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Wednesday July 17, 2024

Case of the Week

Barbara Banker's LoBank Letter of Intent


Barbara Banker started with nothing. She lived in a midsized town and worked in the local hardware store. The store owner noticed her industrious efforts and strong work ethic. When he decided to retire, he suggested that Barbara take over the hardware store and pay him from store profits over a term of 10 years. Barbara did exactly that. When the town drugstore owner wanted to retire, Barbara bought the store under a similar plan. Later, Barbara started buying apartment buildings in town. Since she needed financing for these purchases, Barbara became good friends with the town bankers.

Two bankers eventually approached Barbara about starting a new local bank. She agreed to be one of the initial directors and all three invested in the bank, which they named LoBank. Over the years, the bank’s services and value greatly increased. Barbara is a respected executive and owns a large block of LoBank stock.

As a strong community supporter, Barbara gives regularly to her favorite local charity. She would like to make a large gift of bank stock to a local charity for a new youth center. But as a director, she knows that LoBank’s directors have approved signing a letter of agreement for the sale of all stock to MegaBank from a nearby big city. Barbara met with her counsel to discuss the gift.


Barbara explained, “My favorite charity has a naming opportunity for the new youth center and has asked if I would consider making the lead gift. I am interested in supporting youth, and this center would be a fine addition for our town. The LoBank stock has significantly increased in value, but I have heard that there may be problems with this gift now that there is a letter of agreement. Can I still make this gift? Are there any problems?”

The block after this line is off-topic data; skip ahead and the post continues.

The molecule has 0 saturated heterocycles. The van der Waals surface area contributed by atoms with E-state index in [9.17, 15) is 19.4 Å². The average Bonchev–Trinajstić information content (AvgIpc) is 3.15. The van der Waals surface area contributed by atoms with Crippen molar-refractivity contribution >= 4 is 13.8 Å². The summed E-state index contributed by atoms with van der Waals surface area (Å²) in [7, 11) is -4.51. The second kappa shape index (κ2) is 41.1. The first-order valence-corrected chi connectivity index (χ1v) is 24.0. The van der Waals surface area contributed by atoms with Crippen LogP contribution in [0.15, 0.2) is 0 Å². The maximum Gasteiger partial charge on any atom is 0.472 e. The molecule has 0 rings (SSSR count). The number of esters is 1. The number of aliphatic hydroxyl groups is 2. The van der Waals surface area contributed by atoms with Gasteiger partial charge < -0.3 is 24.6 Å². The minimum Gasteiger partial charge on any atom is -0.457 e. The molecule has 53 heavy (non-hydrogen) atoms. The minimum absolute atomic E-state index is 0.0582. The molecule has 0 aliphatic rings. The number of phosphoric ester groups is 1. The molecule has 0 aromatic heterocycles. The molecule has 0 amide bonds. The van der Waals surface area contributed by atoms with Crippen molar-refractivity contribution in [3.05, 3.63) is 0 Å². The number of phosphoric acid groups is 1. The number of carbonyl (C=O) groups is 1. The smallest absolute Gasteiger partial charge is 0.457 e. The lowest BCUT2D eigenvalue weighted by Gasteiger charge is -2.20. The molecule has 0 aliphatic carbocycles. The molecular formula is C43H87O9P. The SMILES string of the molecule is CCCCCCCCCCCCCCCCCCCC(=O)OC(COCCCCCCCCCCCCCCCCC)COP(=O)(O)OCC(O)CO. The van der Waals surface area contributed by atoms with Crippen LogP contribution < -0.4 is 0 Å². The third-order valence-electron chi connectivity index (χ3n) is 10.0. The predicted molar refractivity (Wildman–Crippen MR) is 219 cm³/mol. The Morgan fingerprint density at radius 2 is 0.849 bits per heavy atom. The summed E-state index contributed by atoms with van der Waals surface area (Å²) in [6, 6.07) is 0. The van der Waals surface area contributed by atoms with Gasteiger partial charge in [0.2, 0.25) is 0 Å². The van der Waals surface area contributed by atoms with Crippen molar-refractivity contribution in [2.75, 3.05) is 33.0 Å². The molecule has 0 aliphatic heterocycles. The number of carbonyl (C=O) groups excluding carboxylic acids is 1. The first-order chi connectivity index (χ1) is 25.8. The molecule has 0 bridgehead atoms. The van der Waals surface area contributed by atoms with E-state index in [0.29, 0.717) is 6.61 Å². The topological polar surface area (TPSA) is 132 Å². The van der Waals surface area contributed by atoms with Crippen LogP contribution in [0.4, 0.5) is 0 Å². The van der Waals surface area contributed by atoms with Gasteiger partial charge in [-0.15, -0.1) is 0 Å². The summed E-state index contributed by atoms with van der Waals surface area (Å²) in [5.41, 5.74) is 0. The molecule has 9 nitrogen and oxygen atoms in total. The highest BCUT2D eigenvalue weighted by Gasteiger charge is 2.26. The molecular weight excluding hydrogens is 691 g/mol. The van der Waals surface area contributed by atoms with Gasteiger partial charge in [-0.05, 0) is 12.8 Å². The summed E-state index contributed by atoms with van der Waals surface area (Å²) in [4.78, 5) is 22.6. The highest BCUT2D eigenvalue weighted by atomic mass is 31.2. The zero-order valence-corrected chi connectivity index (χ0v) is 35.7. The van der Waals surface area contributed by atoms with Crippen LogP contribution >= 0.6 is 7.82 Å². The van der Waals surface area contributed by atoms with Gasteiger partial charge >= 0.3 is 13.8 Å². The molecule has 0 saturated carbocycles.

Barbara’s counsel explained that it is possible to make a gift of LoBank stock at this time. After negotiations, the next step in the C corporation sale process is to sign a letter of intent. The letter of intent is negotiated and deemed acceptable by both buyer and seller. It normally does not require specific actions by either party. Rather, the letter of intent is a description of the proposed sale arrangement.

In Gerald A. Rauenhorst, et. aux. v. Commissioner; 119 T.C. No. 9; No. 1982-00 (7 Oct. 2002), the court noted, "[T]he letter of intent was not an offer; it was neither a purchase, tender, or exchange offer as the antidilution provision specifies." The Rauenhorst court stated that the letter of intent and the resolution accepting the letter of intent did "not demonstrate that the warrant holders were legally bound, or could be compelled, to sell their stock warrants at the time of the assignments."

Therefore, with a typical letter of intent, there is a description of the proposed sale transaction, but neither party is legally bound to complete the agreement. Thus, there is no Rev. Rul. 78-197 binding agreement that precludes transfer of the stock to charity. Because Barbara does not have a binding agreement to sell prior to making a charitable gift, she may make the gift, bypass the capital gain and deduct the appraised value. Her charitable deduction limit will be 30% of her adjusted gross income because this is an appreciated asset gift. If she cannot use the full deduction amount under the 30% limit for this year, Barbara may carry forward the remaining gift value for up to five additional years.

Published July 12, 2024

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